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Grantown waits on health secretary decision over health centre project

By Tom Ramage

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A united effort in Strathspey has forced the Scottish Government’s Health Secretary Neil Gray to reconsider the controversial suspension of Grantown’s health centre upgrade.

Mr Gray has been left in no doubt over the fury caused by the deferment of the £400,000 to £500,000 project after the meeting last Wednesday - a virtual face-to-face with local campaigners which Mr Gray would have preferred not to have had.

Strathspey MSP Fergus Ewing, regional MSPs Rhoda Grant (Scottish Labour) and Edward Mountain (Scottish Conservatives), Grantown GP practice representatives Kathy Cockman (general manager) and Dr Al Miles; Richard MacDonald, NHS Highland Director of Estates, Facilities and Capital Planning and newly appointed Chief Executive of NHS Highland, Fiona Davies, were in attendance

The campaign group issued a joint statement to the Strathy yesterday after their discussions with the Minister.

It stated: “Mr Gray’s office first suggested a meeting on April 18 but we all immediately sought a much earlier one, arguing that if the meeting did not take place until a month it would be too late.

“That would have meant the contractors, Morrisons, would have to withdraw from the site, remove their work cabins and materials - the materials for the bulk of the remainder of the work to be done, which had been pre-purchased.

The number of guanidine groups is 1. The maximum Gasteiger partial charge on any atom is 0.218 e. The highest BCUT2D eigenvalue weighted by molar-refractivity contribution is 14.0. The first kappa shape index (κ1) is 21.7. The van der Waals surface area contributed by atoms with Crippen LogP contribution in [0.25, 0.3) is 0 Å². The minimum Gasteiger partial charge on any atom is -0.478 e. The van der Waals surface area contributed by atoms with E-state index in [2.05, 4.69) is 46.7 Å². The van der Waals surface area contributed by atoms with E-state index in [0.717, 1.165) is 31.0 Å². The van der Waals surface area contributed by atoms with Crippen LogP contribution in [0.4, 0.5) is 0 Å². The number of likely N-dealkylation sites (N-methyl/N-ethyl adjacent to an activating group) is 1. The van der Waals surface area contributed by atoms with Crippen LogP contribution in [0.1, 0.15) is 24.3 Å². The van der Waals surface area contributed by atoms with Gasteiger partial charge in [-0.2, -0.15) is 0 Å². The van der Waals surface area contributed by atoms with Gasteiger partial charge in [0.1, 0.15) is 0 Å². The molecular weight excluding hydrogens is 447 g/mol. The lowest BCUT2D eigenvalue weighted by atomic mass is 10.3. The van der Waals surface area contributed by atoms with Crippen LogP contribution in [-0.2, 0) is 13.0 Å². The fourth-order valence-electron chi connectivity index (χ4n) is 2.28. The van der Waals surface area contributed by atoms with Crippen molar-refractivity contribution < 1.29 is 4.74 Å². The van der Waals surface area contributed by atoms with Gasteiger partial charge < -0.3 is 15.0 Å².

“This would inevitably result in extra costs.

“Moreover, Morrisons could not wait for much longer than a couple of weeks before they would have to abandon the project for now.

“Abortive costs would arise and may still arise..”

The protest produced the required result, the group said: “Happily, Mr Gray responded by offering the meeting on Wednesday, March 27.

“That was much appreciated.”

Mr Gray noted the strength of the opposition to the suspension of works after being informed of the packed public meeting on March 7 opposing the halt to the works.

Around 300 people had attended in support of local GPs and staff who started the campaign after the shock announcement by NHS Highland.

This followed the Scottish Government confirming a two-year pause on all NHS capital projects because of Westminster funding cuts.

The campaigners statement read: “At the meeting the discussion focussed on individual items giving rise to additional costs.

“The impact on services was also discussed as well. The main extra costs arise from having to continue to use the Ian Charles Hospital, which as an early Victorian Building is no longer fit for purpose, and which also is earmarked for a crucial housing development to be taken forward by the community with the aim of it being available for housing for key workers.”

Grantown GP Alan Miles also reminded the Health Secretary that the project was promised back in 2015 as part of the wider reconfiguration of services in Badenoch and Strathspey.

This included the closure of Ian Charles at Grantown and Kingussie’s

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